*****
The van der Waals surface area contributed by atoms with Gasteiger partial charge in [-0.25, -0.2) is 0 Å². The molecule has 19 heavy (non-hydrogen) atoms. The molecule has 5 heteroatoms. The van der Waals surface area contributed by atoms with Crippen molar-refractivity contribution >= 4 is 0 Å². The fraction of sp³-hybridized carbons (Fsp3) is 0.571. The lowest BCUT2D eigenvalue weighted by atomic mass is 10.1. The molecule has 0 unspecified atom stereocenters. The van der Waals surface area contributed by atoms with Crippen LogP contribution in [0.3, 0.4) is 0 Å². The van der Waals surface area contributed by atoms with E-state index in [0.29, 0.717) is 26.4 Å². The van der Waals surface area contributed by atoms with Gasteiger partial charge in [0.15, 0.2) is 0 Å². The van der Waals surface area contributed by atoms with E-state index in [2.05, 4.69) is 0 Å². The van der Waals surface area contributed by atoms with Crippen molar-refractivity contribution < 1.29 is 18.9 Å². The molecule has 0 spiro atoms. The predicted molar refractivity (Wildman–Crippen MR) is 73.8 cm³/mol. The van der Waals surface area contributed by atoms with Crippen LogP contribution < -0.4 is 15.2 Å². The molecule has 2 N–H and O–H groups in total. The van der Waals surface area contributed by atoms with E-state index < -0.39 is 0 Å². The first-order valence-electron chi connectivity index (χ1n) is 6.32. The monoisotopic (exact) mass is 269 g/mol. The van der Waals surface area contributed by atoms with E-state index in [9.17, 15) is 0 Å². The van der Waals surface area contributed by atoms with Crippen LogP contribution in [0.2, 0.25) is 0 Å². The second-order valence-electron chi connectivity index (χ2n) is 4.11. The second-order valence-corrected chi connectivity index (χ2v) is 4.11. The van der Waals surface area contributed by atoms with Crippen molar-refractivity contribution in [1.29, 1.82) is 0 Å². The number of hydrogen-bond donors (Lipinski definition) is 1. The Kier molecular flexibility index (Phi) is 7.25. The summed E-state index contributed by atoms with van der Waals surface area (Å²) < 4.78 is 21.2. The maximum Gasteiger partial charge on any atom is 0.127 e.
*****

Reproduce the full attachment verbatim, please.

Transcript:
The van der Waals surface area contributed by atoms with Gasteiger partial charge in [-0.25, -0.2) is 0 Å². The molecule has 19 heavy (non-hydrogen) atoms. The molecule has 5 heteroatoms. The van der Waals surface area contributed by atoms with Crippen molar-refractivity contribution >= 4 is 0 Å². The fraction of sp³-hybridized carbons (Fsp3) is 0.571. The lowest BCUT2D eigenvalue weighted by atomic mass is 10.1. The molecule has 0 unspecified atom stereocenters. The van der Waals surface area contributed by atoms with Crippen LogP contribution in [0.3, 0.4) is 0 Å². The van der Waals surface area contributed by atoms with E-state index in [0.29, 0.717) is 26.4 Å². The van der Waals surface area contributed by atoms with Gasteiger partial charge in [0.15, 0.2) is 0 Å². The van der Waals surface area contributed by atoms with E-state index in [2.05, 4.69) is 0 Å². The van der Waals surface area contributed by atoms with Crippen molar-refractivity contribution < 1.29 is 18.9 Å². The molecule has 0 spiro atoms. The predicted molar refractivity (Wildman–Crippen MR) is 73.8 cm³/mol. The van der Waals surface area contributed by atoms with Crippen LogP contribution < -0.4 is 15.2 Å². The molecule has 2 N–H and O–H groups in total. The van der Waals surface area contributed by atoms with E-state index < -0.39 is 0 Å². The first-order valence-electron chi connectivity index (χ1n) is 6.32. The monoisotopic (exact) mass is 269 g/mol. The van der Waals surface area contributed by atoms with E-state index in [9.17, 15) is 0 Å². The van der Waals surface area contributed by atoms with Crippen LogP contribution in [0.2, 0.25) is 0 Å². The second-order valence-electron chi connectivity index (χ2n) is 4.11. The second-order valence-corrected chi connectivity index (χ2v) is 4.11. The van der Waals surface area contributed by atoms with Crippen molar-refractivity contribution in [1.29, 1.82) is 0 Å². The number of hydrogen-bond donors (Lipinski definition) is 1. The Kier molecular flexibility index (Phi) is 7.25. The summed E-state index contributed by atoms with van der Waals surface area (Å²) < 4.78 is 21.2. The maximum Gasteiger partial charge on any atom is 0.127 e.